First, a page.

Bastl K.,Medical University of Vienna |
Kmenta M.,Medical University of Vienna |
Kmenta M.,University of Vienna |
Pessi A.-M.,University of Turku |
And 9 more authors.
Science of the Total Environment | Year: 2016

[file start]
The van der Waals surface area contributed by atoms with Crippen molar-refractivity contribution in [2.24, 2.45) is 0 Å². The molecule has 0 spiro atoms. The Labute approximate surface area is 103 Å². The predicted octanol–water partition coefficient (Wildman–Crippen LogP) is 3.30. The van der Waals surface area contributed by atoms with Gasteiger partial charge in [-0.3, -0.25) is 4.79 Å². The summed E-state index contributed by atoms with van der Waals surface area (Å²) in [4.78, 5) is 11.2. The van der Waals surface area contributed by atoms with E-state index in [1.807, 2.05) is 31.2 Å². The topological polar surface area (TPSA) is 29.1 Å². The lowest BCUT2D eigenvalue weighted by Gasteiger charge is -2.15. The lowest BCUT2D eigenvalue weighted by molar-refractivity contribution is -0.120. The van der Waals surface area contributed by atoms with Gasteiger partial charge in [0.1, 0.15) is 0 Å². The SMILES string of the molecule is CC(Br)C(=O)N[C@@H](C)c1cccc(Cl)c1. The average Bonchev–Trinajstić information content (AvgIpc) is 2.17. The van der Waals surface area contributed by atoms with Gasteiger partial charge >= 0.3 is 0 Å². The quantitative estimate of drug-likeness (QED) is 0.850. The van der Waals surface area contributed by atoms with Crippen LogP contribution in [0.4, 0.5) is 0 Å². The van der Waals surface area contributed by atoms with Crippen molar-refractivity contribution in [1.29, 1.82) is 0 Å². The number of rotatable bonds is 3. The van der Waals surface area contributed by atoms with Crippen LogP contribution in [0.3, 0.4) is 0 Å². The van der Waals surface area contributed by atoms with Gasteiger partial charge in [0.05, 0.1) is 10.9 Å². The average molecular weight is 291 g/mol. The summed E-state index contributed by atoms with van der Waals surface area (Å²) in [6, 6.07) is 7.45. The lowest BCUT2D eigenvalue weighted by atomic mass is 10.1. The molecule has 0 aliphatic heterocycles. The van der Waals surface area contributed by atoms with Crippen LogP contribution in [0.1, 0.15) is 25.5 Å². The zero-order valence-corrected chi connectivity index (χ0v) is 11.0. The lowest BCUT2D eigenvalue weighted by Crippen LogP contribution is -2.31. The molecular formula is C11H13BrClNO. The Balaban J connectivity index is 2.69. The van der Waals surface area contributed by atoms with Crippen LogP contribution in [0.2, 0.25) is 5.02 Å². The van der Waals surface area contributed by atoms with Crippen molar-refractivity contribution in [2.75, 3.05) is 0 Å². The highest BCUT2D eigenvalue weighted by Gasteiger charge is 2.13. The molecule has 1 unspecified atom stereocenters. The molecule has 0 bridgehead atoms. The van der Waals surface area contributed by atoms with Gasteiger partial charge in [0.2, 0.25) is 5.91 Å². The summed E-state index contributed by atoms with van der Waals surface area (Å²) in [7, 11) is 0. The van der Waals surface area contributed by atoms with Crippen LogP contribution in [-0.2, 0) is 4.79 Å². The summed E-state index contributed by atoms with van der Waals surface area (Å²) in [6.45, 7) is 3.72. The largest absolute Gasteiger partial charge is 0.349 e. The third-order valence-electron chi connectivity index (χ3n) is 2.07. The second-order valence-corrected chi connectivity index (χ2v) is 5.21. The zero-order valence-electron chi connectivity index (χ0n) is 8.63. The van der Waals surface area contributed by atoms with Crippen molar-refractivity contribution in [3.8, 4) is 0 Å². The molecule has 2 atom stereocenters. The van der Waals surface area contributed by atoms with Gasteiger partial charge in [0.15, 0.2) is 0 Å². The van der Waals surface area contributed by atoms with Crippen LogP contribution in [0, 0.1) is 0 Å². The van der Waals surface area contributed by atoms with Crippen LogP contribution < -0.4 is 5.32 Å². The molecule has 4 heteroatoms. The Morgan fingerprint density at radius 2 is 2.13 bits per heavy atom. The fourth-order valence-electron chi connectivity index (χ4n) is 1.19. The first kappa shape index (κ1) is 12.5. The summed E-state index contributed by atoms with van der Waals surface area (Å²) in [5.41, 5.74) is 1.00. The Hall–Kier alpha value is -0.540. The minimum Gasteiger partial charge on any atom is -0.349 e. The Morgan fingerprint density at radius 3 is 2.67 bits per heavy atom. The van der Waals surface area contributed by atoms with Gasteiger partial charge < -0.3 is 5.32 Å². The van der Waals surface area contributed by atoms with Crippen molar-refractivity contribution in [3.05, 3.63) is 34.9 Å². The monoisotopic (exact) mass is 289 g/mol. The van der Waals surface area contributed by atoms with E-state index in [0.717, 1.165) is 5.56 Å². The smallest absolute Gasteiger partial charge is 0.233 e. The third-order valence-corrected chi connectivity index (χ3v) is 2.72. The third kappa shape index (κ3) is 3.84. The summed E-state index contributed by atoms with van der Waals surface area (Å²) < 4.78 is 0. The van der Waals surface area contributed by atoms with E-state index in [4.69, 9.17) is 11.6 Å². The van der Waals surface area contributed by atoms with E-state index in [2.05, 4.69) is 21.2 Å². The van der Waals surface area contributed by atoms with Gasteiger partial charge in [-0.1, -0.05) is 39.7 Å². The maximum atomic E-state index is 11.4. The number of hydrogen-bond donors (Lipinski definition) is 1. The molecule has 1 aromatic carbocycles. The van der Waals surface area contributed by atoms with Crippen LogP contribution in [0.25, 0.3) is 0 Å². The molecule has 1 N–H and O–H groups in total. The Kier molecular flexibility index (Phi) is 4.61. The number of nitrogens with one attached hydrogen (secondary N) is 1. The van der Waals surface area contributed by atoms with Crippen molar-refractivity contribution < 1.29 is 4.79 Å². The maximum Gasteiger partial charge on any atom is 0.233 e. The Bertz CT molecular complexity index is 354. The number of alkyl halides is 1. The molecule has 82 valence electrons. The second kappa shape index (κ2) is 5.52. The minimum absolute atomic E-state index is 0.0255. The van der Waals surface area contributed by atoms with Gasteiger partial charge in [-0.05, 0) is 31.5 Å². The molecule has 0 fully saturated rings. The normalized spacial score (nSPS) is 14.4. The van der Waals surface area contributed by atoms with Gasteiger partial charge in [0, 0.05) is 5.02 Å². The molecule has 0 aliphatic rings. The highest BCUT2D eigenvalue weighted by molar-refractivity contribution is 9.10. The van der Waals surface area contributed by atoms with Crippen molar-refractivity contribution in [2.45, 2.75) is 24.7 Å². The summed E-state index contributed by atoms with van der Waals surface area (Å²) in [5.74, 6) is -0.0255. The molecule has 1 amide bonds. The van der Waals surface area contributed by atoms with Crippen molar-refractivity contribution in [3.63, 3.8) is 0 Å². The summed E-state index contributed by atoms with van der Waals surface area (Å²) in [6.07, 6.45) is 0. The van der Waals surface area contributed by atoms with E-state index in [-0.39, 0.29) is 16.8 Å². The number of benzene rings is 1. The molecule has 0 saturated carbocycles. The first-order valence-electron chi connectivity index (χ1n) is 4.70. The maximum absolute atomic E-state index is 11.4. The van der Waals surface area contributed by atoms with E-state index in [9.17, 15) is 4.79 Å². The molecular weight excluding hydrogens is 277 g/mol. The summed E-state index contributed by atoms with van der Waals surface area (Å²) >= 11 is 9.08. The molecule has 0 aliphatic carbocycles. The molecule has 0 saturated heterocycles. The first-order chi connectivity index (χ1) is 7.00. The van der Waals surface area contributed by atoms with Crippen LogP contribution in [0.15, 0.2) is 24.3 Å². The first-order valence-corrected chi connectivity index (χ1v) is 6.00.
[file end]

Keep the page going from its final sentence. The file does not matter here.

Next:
Background: The level of symptoms in pollen allergy sufferers and users of the Patient's Hayfever Diary (PHD), does not directly reflect the total amount of pollen in the air. It is necessary to explain the symptom load and thus the development of allergic symptoms and to determine which environmental factors, besides the pollen load, influence variables. It seems reasonable to suspect allergen content because the amount of allergen varies throughout seasons and regions and is not always correlated with the total pollen amount. Methods: Data on the allergen content of ambient air (Bet v 1 and Phl p 5) from 2009 until 2011 was used to compare the respective pollen and symptom loads for study regions in Austria, Germany, France and Finland. Results: Our findings suggest that allergen amount (Bet v 1/Phl p 5) has a strong but regionally dependent impact on the symptom load of pollen allergy sufferers. Peak symptom loads can be traced with peak allergen loads. The influence of other important aeroallergens should also be assessed during the pollen season. Conclusion: Allergen concentrations have an impact on pollen allergy sufferers although not as clear as assumed previously. The pattern of pollen load and major allergen content distribution does not directly explain the symptom load pattern, although significant positive correlations were found. Thus, monitoring of symptoms via voluntary crowdsourcing should be considered for future pollen and symptom forecasts in order to support pollen allergy sufferers. © 2015 Elsevier B.V.